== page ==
Our annual native plant sale at Toronto Botanical Garden will take place May 20, 2023.
Pollinator Gardening: 9 Quick Tips. Thank you to TD – Friends of the Environment Foundation for a grant supporting the creation of this tip sheet.
NANPS How to Create a Pollinator Garden: A Beginner’s Guide: Thank you to TD – Friends of the Environment Foundation for a grant, making this Guide possible. In partnership with David Suzuki Foundation.
Webinar: Making Gorgeous Pollinator Gardens: How to do it! The video of our January 17, 2023 webinar with Clement Kent is now available to watch here.
NANPS Video Series – How to Create a Native Plant Garden from Start to Finish: To inspire new pollinator gardeners, NANPS has created three videos, explaining why native plants are vital to local ecology and offering tips on how to start your very own native plant garden. Watch now.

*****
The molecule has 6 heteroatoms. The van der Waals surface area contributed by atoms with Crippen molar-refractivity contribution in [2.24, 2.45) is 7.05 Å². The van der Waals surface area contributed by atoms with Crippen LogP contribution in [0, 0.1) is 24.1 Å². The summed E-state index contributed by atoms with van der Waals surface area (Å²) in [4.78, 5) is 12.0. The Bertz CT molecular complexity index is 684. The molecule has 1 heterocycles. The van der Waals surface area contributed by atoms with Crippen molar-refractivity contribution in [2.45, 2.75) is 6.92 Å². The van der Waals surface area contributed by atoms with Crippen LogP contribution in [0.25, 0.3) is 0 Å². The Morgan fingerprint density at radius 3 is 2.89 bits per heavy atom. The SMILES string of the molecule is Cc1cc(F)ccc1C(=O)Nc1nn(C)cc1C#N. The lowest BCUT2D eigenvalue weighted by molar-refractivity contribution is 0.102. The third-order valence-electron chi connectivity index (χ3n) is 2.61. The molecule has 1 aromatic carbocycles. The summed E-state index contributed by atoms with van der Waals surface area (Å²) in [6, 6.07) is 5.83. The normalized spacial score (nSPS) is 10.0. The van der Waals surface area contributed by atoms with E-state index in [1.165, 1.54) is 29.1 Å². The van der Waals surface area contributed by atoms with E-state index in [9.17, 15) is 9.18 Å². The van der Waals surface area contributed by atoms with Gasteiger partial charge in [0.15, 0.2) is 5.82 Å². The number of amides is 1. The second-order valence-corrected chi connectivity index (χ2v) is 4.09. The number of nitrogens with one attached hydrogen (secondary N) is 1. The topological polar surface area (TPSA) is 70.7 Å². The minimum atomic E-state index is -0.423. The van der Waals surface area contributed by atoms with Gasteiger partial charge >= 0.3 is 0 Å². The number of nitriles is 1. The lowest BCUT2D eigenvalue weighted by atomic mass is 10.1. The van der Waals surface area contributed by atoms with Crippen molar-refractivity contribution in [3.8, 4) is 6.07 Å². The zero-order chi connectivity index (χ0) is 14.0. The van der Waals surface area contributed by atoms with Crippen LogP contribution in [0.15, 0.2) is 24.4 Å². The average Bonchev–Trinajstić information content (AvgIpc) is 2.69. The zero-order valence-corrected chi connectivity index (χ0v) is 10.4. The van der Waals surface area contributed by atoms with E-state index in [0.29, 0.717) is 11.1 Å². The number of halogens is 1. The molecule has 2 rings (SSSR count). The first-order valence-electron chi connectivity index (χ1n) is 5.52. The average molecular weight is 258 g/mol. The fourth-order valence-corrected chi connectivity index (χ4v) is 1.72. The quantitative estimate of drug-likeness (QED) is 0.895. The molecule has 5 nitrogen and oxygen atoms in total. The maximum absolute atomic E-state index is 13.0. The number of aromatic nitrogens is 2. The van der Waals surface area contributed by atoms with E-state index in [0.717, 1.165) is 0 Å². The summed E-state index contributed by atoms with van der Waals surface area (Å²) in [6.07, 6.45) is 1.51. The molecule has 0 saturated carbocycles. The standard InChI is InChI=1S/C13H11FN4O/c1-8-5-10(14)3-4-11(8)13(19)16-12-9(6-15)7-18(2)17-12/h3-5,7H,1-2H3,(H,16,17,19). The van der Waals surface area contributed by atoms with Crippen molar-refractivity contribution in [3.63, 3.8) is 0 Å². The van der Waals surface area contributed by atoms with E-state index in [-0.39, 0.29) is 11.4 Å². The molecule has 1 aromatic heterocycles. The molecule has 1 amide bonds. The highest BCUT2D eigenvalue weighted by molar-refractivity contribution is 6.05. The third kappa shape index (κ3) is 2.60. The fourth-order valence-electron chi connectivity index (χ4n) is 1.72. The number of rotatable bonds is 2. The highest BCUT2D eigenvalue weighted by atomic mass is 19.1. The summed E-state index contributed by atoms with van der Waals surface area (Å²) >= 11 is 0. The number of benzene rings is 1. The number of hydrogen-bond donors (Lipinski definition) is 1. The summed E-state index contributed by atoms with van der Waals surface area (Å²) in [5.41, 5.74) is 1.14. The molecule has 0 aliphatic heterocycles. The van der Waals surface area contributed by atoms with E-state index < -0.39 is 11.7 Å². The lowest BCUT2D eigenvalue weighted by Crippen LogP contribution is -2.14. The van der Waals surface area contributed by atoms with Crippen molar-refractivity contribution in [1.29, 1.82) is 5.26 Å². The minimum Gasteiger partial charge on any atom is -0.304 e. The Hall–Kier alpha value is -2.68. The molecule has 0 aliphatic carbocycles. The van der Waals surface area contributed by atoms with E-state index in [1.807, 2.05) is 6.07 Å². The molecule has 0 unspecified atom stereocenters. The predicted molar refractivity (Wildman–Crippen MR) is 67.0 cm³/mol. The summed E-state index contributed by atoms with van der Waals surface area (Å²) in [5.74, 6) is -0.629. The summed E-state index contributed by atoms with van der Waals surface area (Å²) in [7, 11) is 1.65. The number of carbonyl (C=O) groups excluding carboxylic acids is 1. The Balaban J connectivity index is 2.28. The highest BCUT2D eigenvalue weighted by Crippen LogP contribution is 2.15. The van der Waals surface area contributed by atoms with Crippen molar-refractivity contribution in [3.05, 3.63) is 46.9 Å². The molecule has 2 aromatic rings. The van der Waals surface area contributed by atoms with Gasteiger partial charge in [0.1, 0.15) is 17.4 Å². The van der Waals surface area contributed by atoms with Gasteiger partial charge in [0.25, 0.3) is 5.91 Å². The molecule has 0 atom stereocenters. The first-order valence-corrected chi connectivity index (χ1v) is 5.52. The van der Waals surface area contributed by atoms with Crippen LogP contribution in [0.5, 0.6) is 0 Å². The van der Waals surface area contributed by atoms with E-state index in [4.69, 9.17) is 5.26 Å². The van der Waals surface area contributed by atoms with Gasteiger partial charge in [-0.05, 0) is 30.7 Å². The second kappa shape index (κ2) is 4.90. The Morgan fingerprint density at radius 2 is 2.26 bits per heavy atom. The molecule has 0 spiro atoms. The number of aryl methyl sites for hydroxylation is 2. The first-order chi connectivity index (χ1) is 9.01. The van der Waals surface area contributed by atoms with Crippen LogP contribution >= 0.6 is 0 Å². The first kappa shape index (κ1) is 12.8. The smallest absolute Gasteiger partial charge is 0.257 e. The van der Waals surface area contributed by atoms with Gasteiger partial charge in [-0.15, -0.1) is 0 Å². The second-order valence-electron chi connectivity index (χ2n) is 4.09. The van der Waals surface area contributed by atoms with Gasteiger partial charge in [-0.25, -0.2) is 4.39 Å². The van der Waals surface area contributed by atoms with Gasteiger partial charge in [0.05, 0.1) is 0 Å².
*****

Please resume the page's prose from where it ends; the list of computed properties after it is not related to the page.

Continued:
Webinar: Collecting and Cultivating Native Plant Seeds: The video of our April 13, 2022 webinar with Paul Heydon is now available to watch here
Webinar: Canada’s Wild Seeds: Growing our Biological Gold: The video of our February 16, 2022 webinar with Melissa Spearing is now available to watch here
Webinar: Native Plant Selection that’s for the Birds: The video of our September 9, 2021 webinar with Kevin Kavanagh is now available to watch here
Webinar: The Wild and Wonderful World of Butterflies: The video of our February 25, 2021 webinar with Jessica Linton is now available to watch here
NANPS was founded in 1985 by a small group of dedicated conservationists as the Canadian Wildflower Society. As our American membership grew and acknowledging that plants don’t recognize political boundaries, we changed our name to the North American Native Plant Society in 1999. In 1985 we founded North America’s foremost native plant magazine: Wildflower. The original magazine ceased publication in 2005, but it’s name lives on under the editorship.
NANPS currently owns two conservation properties: Shining Tree Woods in the Carolinian zone of southern Ontario and Zinkan Cove on the west shore of the Bruce Peninsula on Lake Huron. Both properties offer unique gifts and distinct challenges. Maintaining conservation lands is a prodigious responsibility but the rewards are equally great. While relatively small, NANPS properties are home to a number of rare flora and fauna and we are justifiably proud of our efforts to protect them.